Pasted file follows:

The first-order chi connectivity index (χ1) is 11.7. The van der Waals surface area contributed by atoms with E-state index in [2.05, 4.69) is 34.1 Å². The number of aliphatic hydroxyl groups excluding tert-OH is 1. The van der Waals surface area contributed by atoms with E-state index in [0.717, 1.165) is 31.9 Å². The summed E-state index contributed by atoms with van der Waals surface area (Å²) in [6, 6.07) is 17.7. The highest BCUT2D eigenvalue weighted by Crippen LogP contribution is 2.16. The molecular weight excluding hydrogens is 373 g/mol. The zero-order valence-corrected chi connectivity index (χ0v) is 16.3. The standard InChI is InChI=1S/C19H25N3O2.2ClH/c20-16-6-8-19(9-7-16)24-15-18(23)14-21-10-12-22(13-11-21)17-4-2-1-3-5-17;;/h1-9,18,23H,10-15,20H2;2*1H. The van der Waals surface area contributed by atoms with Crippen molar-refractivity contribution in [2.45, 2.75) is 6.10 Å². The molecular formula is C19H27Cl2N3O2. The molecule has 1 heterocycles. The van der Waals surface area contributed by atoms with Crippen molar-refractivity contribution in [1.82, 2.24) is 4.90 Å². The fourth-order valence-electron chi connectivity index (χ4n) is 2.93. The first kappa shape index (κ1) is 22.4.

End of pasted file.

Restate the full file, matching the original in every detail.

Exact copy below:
The first-order chi connectivity index (χ1) is 11.7. The van der Waals surface area contributed by atoms with E-state index in [2.05, 4.69) is 34.1 Å². The number of aliphatic hydroxyl groups excluding tert-OH is 1. The van der Waals surface area contributed by atoms with E-state index in [0.717, 1.165) is 31.9 Å². The summed E-state index contributed by atoms with van der Waals surface area (Å²) in [6, 6.07) is 17.7. The highest BCUT2D eigenvalue weighted by Crippen LogP contribution is 2.16. The molecular weight excluding hydrogens is 373 g/mol. The zero-order valence-corrected chi connectivity index (χ0v) is 16.3. The standard InChI is InChI=1S/C19H25N3O2.2ClH/c20-16-6-8-19(9-7-16)24-15-18(23)14-21-10-12-22(13-11-21)17-4-2-1-3-5-17;;/h1-9,18,23H,10-15,20H2;2*1H. The van der Waals surface area contributed by atoms with Crippen molar-refractivity contribution in [2.45, 2.75) is 6.10 Å². The molecular formula is C19H27Cl2N3O2. The molecule has 1 heterocycles. The van der Waals surface area contributed by atoms with Crippen molar-refractivity contribution in [1.82, 2.24) is 4.90 Å². The fourth-order valence-electron chi connectivity index (χ4n) is 2.93. The first kappa shape index (κ1) is 22.4.